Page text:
How to safely cook a turkey? Chef Michael Symon’s foolproof way involves lots of hand-washing

It’s a better-safe-than-sorry situation when working with raw meat. You’re better off cleaning more and taking precautions, such as hand-washing, throughout your cooking process.

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When it comes to food safety, use an instant-read meat thermometer to make sure your Thanksgiving turkey is cooked to minimum internal temperature of 165 degrees.

When it comes to food safety, use an instant-read meat thermometer to make sure your Thanksgiving turkey is cooked to minimum internal temperature of 165 degrees.

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One worry that often comes with prepping raw meat — especially a big bird like turkey — is cross-contamination.

But, according to Food Network chef Michael Symon — of “The Chew” and “Iron Chef” — there are a few easy ways to avoid any risk while you prep your Thanksgiving meal.

“No one has ever gotten sick because someone over-cleans,” Symon says.

Celebrity chef Michael Symon has partnered with Ecolab Science Certified for tips on safely preparing and cooking a turkey.

Celebrity chef Michael Symon has partnered with Ecolab Science Certified for tips on safely preparing and cooking a turkey.

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“That’s how I always explain it to the cooks.”

It’s a better-safe-than-sorry situation when working with raw meat. You’re better off cleaning more and taking precautions, such as hand-washing, throughout your cooking process.

Symon, who has partnered with Ecolab Science Certified, which works on consumer safety expectations with food safety, walked us through the step-by-step process to to avoid cross contamination. The process begins with a clean, clear cooking space and washed hands.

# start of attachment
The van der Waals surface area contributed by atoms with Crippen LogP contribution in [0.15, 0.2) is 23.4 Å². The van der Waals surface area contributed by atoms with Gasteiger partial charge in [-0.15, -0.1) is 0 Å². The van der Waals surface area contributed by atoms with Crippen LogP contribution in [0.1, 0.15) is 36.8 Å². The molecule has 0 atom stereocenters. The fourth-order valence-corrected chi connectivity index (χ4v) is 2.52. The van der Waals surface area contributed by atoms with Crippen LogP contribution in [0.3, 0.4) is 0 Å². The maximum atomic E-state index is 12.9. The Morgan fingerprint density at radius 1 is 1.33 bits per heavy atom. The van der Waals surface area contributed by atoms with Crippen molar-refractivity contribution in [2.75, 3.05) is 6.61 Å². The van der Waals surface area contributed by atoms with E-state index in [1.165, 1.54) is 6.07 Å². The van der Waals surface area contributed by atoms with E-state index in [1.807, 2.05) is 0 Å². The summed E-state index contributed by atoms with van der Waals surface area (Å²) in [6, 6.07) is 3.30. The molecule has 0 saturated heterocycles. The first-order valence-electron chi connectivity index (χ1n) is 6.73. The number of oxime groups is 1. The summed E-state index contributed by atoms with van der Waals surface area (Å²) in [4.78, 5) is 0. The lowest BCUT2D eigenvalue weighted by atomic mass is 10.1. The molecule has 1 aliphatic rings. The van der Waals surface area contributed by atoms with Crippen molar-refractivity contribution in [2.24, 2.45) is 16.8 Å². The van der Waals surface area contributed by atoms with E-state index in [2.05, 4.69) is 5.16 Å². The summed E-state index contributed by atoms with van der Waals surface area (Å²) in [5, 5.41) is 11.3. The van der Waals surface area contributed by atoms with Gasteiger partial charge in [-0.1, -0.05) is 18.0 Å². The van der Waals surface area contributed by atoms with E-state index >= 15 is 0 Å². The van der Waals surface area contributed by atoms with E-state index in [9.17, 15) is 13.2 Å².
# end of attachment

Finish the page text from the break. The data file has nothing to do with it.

How to safely cook a turkey

Step 1: Prepare your cooking area. Cut your vegetables and get out your seasonings and herbs, place them where easily accessible.

Step 2: Take the fully thawed turkey out of its packaging. Dry the turkey with paper towels.

Step 3: Wash your hands.

Step 4: Stuff the turkey’s cavity with your choice of ingredients such as lemons and herbs. (Stuffing is optional.)

Step 5: Wash your hands.

Step 6: Season the entire bird per your favorite recipe.

Step 7: Wash your hands.

Step 8: Put the turkey (in a pan or large bowl) in the fridge on the bottom shelf — by doing so, you avoid any drippings from the bird traveling through your fridge. Leave it uncovered and let it sit overnight to dry the skin.

Step 9: Pull the turkey out of the fridge around an hour before you have to start cooking on Thanksgiving morning. Wash your hands after transferring the bird into a roasting pan if you didn’t use one for the overnight-in-the-fridge step).

Step 10: Cook until the turkey reaches an internal minimum temperature of 165 degrees according to the USDA. Use an instant-read meat thermometer inserted into the thickest part of the turkey breast, and innermost area of the stuffing (if your turkey is stuffed) to be sure. (Read manufacturer’s label instructions for correct cooking times or check the USDA website for suggested cook times.)

Step 11: Let it rest for 30 minutes and serve. Enjoy!

NOTE: The USDA also recommends rubbing down surfaces including the sink, cutting boards and counter tops with soap and hot water and then sanitizing them with a cleaning solution to remove any residual germs you cannot see. You can use a homemade solution of one tablespoon of unscented, liquid chlorine bleach in one gallon of water. Let air dry.

Read more at usatoday.com

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